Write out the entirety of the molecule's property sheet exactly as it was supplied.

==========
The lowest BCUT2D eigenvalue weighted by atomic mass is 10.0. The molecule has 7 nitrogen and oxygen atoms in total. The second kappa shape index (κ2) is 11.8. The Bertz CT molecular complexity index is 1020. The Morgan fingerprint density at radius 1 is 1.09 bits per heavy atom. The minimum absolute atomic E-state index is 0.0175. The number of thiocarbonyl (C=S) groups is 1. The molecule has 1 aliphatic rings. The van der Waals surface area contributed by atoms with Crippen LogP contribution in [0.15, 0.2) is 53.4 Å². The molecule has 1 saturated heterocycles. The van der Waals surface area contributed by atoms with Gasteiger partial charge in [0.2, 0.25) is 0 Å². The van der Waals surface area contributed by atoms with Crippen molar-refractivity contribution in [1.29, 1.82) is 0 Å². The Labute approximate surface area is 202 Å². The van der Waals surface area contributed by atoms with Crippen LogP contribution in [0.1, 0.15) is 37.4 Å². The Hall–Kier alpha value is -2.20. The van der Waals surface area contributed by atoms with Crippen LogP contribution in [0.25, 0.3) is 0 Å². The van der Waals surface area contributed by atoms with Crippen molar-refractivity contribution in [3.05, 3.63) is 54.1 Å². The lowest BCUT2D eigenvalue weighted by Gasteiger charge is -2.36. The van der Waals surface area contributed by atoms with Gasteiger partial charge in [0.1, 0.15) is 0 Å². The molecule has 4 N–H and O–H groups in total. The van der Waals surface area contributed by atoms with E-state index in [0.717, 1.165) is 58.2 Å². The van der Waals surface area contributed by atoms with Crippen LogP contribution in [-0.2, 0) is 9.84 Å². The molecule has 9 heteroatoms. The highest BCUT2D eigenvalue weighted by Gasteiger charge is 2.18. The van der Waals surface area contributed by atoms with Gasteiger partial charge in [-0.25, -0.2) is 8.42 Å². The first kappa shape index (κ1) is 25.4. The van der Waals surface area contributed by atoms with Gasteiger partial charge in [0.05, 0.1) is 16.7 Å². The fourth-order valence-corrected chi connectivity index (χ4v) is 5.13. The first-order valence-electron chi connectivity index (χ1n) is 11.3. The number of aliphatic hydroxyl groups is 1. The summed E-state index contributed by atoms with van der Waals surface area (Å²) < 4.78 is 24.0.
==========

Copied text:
The lowest BCUT2D eigenvalue weighted by atomic mass is 10.0. The molecule has 7 nitrogen and oxygen atoms in total. The second kappa shape index (κ2) is 11.8. The Bertz CT molecular complexity index is 1020. The Morgan fingerprint density at radius 1 is 1.09 bits per heavy atom. The minimum absolute atomic E-state index is 0.0175. The number of thiocarbonyl (C=S) groups is 1. The molecule has 1 aliphatic rings. The van der Waals surface area contributed by atoms with Crippen LogP contribution in [0.15, 0.2) is 53.4 Å². The molecule has 1 saturated heterocycles. The van der Waals surface area contributed by atoms with Gasteiger partial charge in [0.2, 0.25) is 0 Å². The van der Waals surface area contributed by atoms with Crippen molar-refractivity contribution in [1.29, 1.82) is 0 Å². The Labute approximate surface area is 202 Å². The van der Waals surface area contributed by atoms with Crippen LogP contribution in [0.1, 0.15) is 37.4 Å². The Hall–Kier alpha value is -2.20. The van der Waals surface area contributed by atoms with Crippen LogP contribution in [0.25, 0.3) is 0 Å². The van der Waals surface area contributed by atoms with Crippen molar-refractivity contribution in [3.05, 3.63) is 54.1 Å². The lowest BCUT2D eigenvalue weighted by Gasteiger charge is -2.36. The van der Waals surface area contributed by atoms with Gasteiger partial charge in [0.1, 0.15) is 0 Å². The molecule has 4 N–H and O–H groups in total. The van der Waals surface area contributed by atoms with E-state index in [0.717, 1.165) is 58.2 Å². The van der Waals surface area contributed by atoms with Crippen LogP contribution in [-0.2, 0) is 9.84 Å². The molecule has 9 heteroatoms. The highest BCUT2D eigenvalue weighted by Gasteiger charge is 2.18. The van der Waals surface area contributed by atoms with Gasteiger partial charge in [-0.25, -0.2) is 8.42 Å². The first kappa shape index (κ1) is 25.4. The van der Waals surface area contributed by atoms with Gasteiger partial charge in [0.05, 0.1) is 16.7 Å². The fourth-order valence-corrected chi connectivity index (χ4v) is 5.13. The first-order valence-electron chi connectivity index (χ1n) is 11.3. The number of aliphatic hydroxyl groups is 1. The summed E-state index contributed by atoms with van der Waals surface area (Å²) < 4.78 is 24.0.